A Schubert Evening (Janet Baker, Gerald Moore)

Schubert: Lieder; Janet Baker, Gerald Moore (HMV)

The Musical Times, Dec. 1971 (p. 1180)

    The discs average 13 songs each; possibly the tiniest two dozen on record. Their substance is fresh, warm and sustaining, but largely unleavened; and their delivery is not always assured. There is a modest selection of roles, from six Goethe girls (Gretchen, Mignon, etc) to one of Scott's lasses (Ellen), with half a dozen assorted maidens.

    Given so thick a wodge of sweet solemn serious songs, at tempos ranging from langsam to nicht zu langsam, the Schubert Evening does sometimes seem to be passing rather slowly. The performances from both singer and pianist are so effective and accomplished that it will seem graceless to concentrate on the few other respects in which they arguably tall short of perfection. But lieder-interpretation is distinguished, if at all, by shades of meaning; so there is always a risk of grasping the substance and missing the shadow. One may then miss the illumination also. Why, for example, should Suleika I suddenly go dim. twice on the last page? Surely the whole verbal and vocal phrase is the emotive unit here, not just the single word “geben”? And if the Peters edition must be used, with the hazards pointed out by Julian Armitage-Smith in his letter in this issue (p.1171), then why overlook its scholarly notes (Über Vorschlage by Max Friedlander) while observing its wrong ones? Thus in the Seidl Wiegenlied the appoggiaturas do not receive the required reading; nor, in my book, are the unwritten rits. right – i.e. in bar 42 and what would have been bar 120 were it not for the omission of a whole strophe, perhaps on the ground that a lullaby ought not to be too soporific.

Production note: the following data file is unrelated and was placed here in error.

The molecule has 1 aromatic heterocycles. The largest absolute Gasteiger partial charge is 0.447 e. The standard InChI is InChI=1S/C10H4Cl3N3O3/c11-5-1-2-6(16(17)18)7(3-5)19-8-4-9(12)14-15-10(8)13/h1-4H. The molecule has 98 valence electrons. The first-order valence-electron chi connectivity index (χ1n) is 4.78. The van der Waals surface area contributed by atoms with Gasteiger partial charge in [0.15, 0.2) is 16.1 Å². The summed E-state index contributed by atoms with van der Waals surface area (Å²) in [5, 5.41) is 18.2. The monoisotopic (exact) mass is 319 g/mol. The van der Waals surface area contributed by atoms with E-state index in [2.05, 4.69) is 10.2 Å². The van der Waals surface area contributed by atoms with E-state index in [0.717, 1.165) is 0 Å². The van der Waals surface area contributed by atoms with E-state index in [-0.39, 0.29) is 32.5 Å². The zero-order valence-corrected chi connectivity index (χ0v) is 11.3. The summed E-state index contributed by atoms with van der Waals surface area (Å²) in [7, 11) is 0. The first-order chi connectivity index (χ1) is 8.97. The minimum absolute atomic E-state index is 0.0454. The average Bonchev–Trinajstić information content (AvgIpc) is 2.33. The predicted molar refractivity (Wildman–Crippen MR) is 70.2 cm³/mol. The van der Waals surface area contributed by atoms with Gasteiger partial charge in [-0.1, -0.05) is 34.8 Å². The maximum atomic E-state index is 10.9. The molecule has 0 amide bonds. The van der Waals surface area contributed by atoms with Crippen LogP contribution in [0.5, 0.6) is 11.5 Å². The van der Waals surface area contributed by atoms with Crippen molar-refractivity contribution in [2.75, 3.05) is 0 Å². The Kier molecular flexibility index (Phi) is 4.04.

Of course, not everyone will see any need to endorse (in whatever sense) the occasional prosaic licence. Either way, the whole record should be taken into account ; and in general the poetry of the songs is safely and smoothly conveyed (as in the Lady of the Lake lyrics, which emerge in admirable conformity with Scott's rather demanding specifications about melting voice, mellow notes, and angelic tones). The result is first-class, and almost challenges comparison with the Fischer-Dieskau/Moore Schubert sets. But they got their terms impeccably right; and only thus can one expect to compete in European markets.

    The notes and translations are generally very presentable, though Claudius is surely not to be grouped with Bruchmann either as a minor poet or a contemporary; and what Suleika II envies is not the wind's “vaporous movement”, which may not sound all that enviable, but its dewy pinions.